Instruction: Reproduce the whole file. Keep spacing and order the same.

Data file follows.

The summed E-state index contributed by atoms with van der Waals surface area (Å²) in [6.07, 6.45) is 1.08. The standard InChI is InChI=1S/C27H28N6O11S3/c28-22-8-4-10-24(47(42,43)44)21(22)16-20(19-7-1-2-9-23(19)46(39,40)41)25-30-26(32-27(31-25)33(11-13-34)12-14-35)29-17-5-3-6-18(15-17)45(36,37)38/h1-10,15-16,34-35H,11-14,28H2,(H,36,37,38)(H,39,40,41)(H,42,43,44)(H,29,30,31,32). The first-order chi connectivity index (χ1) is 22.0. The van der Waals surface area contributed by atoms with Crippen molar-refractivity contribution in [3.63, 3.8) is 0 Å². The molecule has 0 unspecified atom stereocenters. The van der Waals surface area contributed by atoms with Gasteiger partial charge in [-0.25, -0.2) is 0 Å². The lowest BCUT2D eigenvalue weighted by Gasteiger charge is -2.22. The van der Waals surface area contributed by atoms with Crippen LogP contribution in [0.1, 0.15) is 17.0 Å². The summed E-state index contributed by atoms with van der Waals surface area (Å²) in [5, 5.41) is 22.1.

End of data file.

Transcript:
The summed E-state index contributed by atoms with van der Waals surface area (Å²) in [6.07, 6.45) is 1.08. The standard InChI is InChI=1S/C27H28N6O11S3/c28-22-8-4-10-24(47(42,43)44)21(22)16-20(19-7-1-2-9-23(19)46(39,40)41)25-30-26(32-27(31-25)33(11-13-34)12-14-35)29-17-5-3-6-18(15-17)45(36,37)38/h1-10,15-16,34-35H,11-14,28H2,(H,36,37,38)(H,39,40,41)(H,42,43,44)(H,29,30,31,32). The first-order chi connectivity index (χ1) is 22.0. The van der Waals surface area contributed by atoms with Crippen molar-refractivity contribution in [3.63, 3.8) is 0 Å². The molecule has 0 unspecified atom stereocenters. The van der Waals surface area contributed by atoms with Gasteiger partial charge in [-0.25, -0.2) is 0 Å². The lowest BCUT2D eigenvalue weighted by Gasteiger charge is -2.22. The van der Waals surface area contributed by atoms with Crippen LogP contribution in [0.1, 0.15) is 17.0 Å². The summed E-state index contributed by atoms with van der Waals surface area (Å²) in [5, 5.41) is 22.1.